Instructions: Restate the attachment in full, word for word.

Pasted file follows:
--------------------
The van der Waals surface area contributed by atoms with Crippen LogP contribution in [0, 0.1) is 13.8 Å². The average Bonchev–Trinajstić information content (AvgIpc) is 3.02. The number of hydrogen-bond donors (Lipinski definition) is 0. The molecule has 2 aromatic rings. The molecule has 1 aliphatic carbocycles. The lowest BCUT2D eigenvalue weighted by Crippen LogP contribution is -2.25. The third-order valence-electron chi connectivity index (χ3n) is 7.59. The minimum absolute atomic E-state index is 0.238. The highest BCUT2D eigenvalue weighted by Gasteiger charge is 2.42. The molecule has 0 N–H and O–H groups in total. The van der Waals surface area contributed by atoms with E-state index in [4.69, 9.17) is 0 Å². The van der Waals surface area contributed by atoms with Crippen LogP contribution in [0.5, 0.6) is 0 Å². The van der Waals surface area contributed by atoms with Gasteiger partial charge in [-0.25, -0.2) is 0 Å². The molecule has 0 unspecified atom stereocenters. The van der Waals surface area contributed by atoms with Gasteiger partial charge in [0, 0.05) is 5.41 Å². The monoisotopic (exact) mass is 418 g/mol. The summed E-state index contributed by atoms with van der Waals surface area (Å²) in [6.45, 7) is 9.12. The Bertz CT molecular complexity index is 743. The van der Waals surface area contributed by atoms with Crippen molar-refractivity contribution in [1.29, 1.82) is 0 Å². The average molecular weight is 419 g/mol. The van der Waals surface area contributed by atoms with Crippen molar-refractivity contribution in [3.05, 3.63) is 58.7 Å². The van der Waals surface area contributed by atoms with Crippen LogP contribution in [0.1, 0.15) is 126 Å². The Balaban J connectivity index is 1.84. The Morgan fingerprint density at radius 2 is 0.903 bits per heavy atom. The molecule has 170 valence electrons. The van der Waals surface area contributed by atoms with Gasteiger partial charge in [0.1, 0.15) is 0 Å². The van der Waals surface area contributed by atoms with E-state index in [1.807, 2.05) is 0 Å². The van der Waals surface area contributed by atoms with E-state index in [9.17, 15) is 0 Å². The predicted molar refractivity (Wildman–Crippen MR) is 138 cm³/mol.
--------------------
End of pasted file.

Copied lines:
The van der Waals surface area contributed by atoms with Crippen LogP contribution in [0, 0.1) is 13.8 Å². The average Bonchev–Trinajstić information content (AvgIpc) is 3.02. The number of hydrogen-bond donors (Lipinski definition) is 0. The molecule has 2 aromatic rings. The molecule has 1 aliphatic carbocycles. The lowest BCUT2D eigenvalue weighted by Crippen LogP contribution is -2.25. The third-order valence-electron chi connectivity index (χ3n) is 7.59. The minimum absolute atomic E-state index is 0.238. The highest BCUT2D eigenvalue weighted by Gasteiger charge is 2.42. The molecule has 0 N–H and O–H groups in total. The van der Waals surface area contributed by atoms with E-state index in [4.69, 9.17) is 0 Å². The van der Waals surface area contributed by atoms with Crippen LogP contribution in [0.5, 0.6) is 0 Å². The van der Waals surface area contributed by atoms with Gasteiger partial charge in [-0.25, -0.2) is 0 Å². The molecule has 0 unspecified atom stereocenters. The van der Waals surface area contributed by atoms with Gasteiger partial charge in [0, 0.05) is 5.41 Å². The monoisotopic (exact) mass is 418 g/mol. The summed E-state index contributed by atoms with van der Waals surface area (Å²) in [6.45, 7) is 9.12. The Bertz CT molecular complexity index is 743. The van der Waals surface area contributed by atoms with Crippen molar-refractivity contribution in [1.29, 1.82) is 0 Å². The average molecular weight is 419 g/mol. The van der Waals surface area contributed by atoms with Crippen molar-refractivity contribution in [3.05, 3.63) is 58.7 Å². The van der Waals surface area contributed by atoms with Crippen LogP contribution in [0.1, 0.15) is 126 Å². The Balaban J connectivity index is 1.84. The Morgan fingerprint density at radius 2 is 0.903 bits per heavy atom. The molecule has 170 valence electrons. The van der Waals surface area contributed by atoms with Gasteiger partial charge in [0.1, 0.15) is 0 Å². The van der Waals surface area contributed by atoms with E-state index in [1.807, 2.05) is 0 Å². The van der Waals surface area contributed by atoms with E-state index in [9.17, 15) is 0 Å². The predicted molar refractivity (Wildman–Crippen MR) is 138 cm³/mol.